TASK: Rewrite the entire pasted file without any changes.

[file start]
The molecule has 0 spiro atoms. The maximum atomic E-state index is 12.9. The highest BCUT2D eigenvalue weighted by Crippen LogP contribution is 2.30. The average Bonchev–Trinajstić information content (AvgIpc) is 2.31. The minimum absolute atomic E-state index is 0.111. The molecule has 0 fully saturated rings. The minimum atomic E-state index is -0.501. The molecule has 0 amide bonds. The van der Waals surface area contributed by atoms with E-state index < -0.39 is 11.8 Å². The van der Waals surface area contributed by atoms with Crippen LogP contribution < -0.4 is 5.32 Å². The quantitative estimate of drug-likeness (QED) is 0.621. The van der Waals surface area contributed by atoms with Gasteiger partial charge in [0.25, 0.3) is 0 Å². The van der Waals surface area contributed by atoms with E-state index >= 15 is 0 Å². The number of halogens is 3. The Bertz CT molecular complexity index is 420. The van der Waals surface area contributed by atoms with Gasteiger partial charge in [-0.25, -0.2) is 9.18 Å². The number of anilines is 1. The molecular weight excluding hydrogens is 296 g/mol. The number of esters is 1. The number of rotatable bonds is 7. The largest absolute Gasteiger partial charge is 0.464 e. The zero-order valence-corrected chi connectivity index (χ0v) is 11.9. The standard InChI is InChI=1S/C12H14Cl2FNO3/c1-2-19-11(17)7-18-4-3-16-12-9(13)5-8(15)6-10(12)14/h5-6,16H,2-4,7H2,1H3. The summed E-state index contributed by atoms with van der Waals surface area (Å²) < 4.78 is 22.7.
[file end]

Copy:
The molecule has 0 spiro atoms. The maximum atomic E-state index is 12.9. The highest BCUT2D eigenvalue weighted by Crippen LogP contribution is 2.30. The average Bonchev–Trinajstić information content (AvgIpc) is 2.31. The minimum absolute atomic E-state index is 0.111. The molecule has 0 fully saturated rings. The minimum atomic E-state index is -0.501. The molecule has 0 amide bonds. The van der Waals surface area contributed by atoms with E-state index < -0.39 is 11.8 Å². The van der Waals surface area contributed by atoms with Crippen LogP contribution < -0.4 is 5.32 Å². The quantitative estimate of drug-likeness (QED) is 0.621. The van der Waals surface area contributed by atoms with Gasteiger partial charge in [0.25, 0.3) is 0 Å². The van der Waals surface area contributed by atoms with E-state index >= 15 is 0 Å². The number of halogens is 3. The Bertz CT molecular complexity index is 420. The van der Waals surface area contributed by atoms with Gasteiger partial charge in [-0.25, -0.2) is 9.18 Å². The number of anilines is 1. The molecular weight excluding hydrogens is 296 g/mol. The number of esters is 1. The number of rotatable bonds is 7. The largest absolute Gasteiger partial charge is 0.464 e. The zero-order valence-corrected chi connectivity index (χ0v) is 11.9. The standard InChI is InChI=1S/C12H14Cl2FNO3/c1-2-19-11(17)7-18-4-3-16-12-9(13)5-8(15)6-10(12)14/h5-6,16H,2-4,7H2,1H3. The summed E-state index contributed by atoms with van der Waals surface area (Å²) < 4.78 is 22.7.